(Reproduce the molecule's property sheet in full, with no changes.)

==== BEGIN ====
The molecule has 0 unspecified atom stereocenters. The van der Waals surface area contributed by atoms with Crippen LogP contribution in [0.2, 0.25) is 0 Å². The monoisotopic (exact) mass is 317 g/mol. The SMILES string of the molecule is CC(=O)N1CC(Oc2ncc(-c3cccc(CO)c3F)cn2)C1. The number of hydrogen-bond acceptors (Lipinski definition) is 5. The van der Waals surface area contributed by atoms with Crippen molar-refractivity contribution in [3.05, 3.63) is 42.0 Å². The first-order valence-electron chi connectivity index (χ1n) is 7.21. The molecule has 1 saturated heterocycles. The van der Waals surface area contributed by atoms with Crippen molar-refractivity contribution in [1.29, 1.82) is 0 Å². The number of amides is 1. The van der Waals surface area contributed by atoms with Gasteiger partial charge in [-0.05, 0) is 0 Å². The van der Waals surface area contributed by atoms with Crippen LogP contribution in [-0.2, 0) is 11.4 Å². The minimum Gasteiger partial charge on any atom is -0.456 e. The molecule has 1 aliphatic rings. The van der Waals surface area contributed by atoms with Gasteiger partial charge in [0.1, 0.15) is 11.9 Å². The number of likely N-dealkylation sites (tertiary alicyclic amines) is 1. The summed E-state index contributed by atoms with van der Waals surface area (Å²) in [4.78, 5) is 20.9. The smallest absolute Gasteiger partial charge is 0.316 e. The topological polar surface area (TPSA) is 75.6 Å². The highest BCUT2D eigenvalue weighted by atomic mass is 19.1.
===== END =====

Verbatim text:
The molecule has 0 unspecified atom stereocenters. The van der Waals surface area contributed by atoms with Crippen LogP contribution in [0.2, 0.25) is 0 Å². The monoisotopic (exact) mass is 317 g/mol. The SMILES string of the molecule is CC(=O)N1CC(Oc2ncc(-c3cccc(CO)c3F)cn2)C1. The number of hydrogen-bond acceptors (Lipinski definition) is 5. The van der Waals surface area contributed by atoms with Crippen molar-refractivity contribution in [3.05, 3.63) is 42.0 Å². The first-order valence-electron chi connectivity index (χ1n) is 7.21. The molecule has 1 saturated heterocycles. The van der Waals surface area contributed by atoms with Crippen molar-refractivity contribution in [1.29, 1.82) is 0 Å². The number of amides is 1. The van der Waals surface area contributed by atoms with Gasteiger partial charge in [-0.05, 0) is 0 Å². The van der Waals surface area contributed by atoms with Crippen LogP contribution in [-0.2, 0) is 11.4 Å². The minimum Gasteiger partial charge on any atom is -0.456 e. The molecule has 1 aliphatic rings. The van der Waals surface area contributed by atoms with Gasteiger partial charge in [0.1, 0.15) is 11.9 Å². The number of likely N-dealkylation sites (tertiary alicyclic amines) is 1. The summed E-state index contributed by atoms with van der Waals surface area (Å²) in [4.78, 5) is 20.9. The smallest absolute Gasteiger partial charge is 0.316 e. The topological polar surface area (TPSA) is 75.6 Å². The highest BCUT2D eigenvalue weighted by atomic mass is 19.1.